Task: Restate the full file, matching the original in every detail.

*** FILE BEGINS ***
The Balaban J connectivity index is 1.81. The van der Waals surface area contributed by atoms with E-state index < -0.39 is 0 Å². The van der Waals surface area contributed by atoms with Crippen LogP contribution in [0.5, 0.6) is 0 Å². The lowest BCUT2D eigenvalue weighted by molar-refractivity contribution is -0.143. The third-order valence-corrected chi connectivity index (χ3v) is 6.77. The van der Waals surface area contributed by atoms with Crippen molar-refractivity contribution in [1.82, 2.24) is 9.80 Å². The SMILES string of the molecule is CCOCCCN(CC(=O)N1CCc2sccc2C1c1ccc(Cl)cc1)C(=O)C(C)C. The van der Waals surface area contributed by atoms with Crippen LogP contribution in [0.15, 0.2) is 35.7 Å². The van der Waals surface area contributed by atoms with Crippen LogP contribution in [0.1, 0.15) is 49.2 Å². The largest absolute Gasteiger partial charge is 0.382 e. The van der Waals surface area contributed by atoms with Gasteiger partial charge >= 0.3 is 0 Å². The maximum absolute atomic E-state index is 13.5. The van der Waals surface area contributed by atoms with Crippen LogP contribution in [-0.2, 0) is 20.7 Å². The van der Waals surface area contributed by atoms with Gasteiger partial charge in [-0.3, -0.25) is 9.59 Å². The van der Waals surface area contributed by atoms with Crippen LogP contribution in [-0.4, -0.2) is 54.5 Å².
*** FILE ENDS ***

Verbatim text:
The Balaban J connectivity index is 1.81. The van der Waals surface area contributed by atoms with E-state index < -0.39 is 0 Å². The van der Waals surface area contributed by atoms with Crippen LogP contribution in [0.5, 0.6) is 0 Å². The lowest BCUT2D eigenvalue weighted by molar-refractivity contribution is -0.143. The third-order valence-corrected chi connectivity index (χ3v) is 6.77. The van der Waals surface area contributed by atoms with Crippen molar-refractivity contribution in [1.82, 2.24) is 9.80 Å². The SMILES string of the molecule is CCOCCCN(CC(=O)N1CCc2sccc2C1c1ccc(Cl)cc1)C(=O)C(C)C. The van der Waals surface area contributed by atoms with Crippen LogP contribution in [0.15, 0.2) is 35.7 Å². The van der Waals surface area contributed by atoms with Crippen LogP contribution in [0.1, 0.15) is 49.2 Å². The largest absolute Gasteiger partial charge is 0.382 e. The van der Waals surface area contributed by atoms with Gasteiger partial charge >= 0.3 is 0 Å². The maximum absolute atomic E-state index is 13.5. The van der Waals surface area contributed by atoms with Crippen LogP contribution in [-0.2, 0) is 20.7 Å². The van der Waals surface area contributed by atoms with Gasteiger partial charge in [-0.3, -0.25) is 9.59 Å². The van der Waals surface area contributed by atoms with Crippen LogP contribution in [-0.4, -0.2) is 54.5 Å².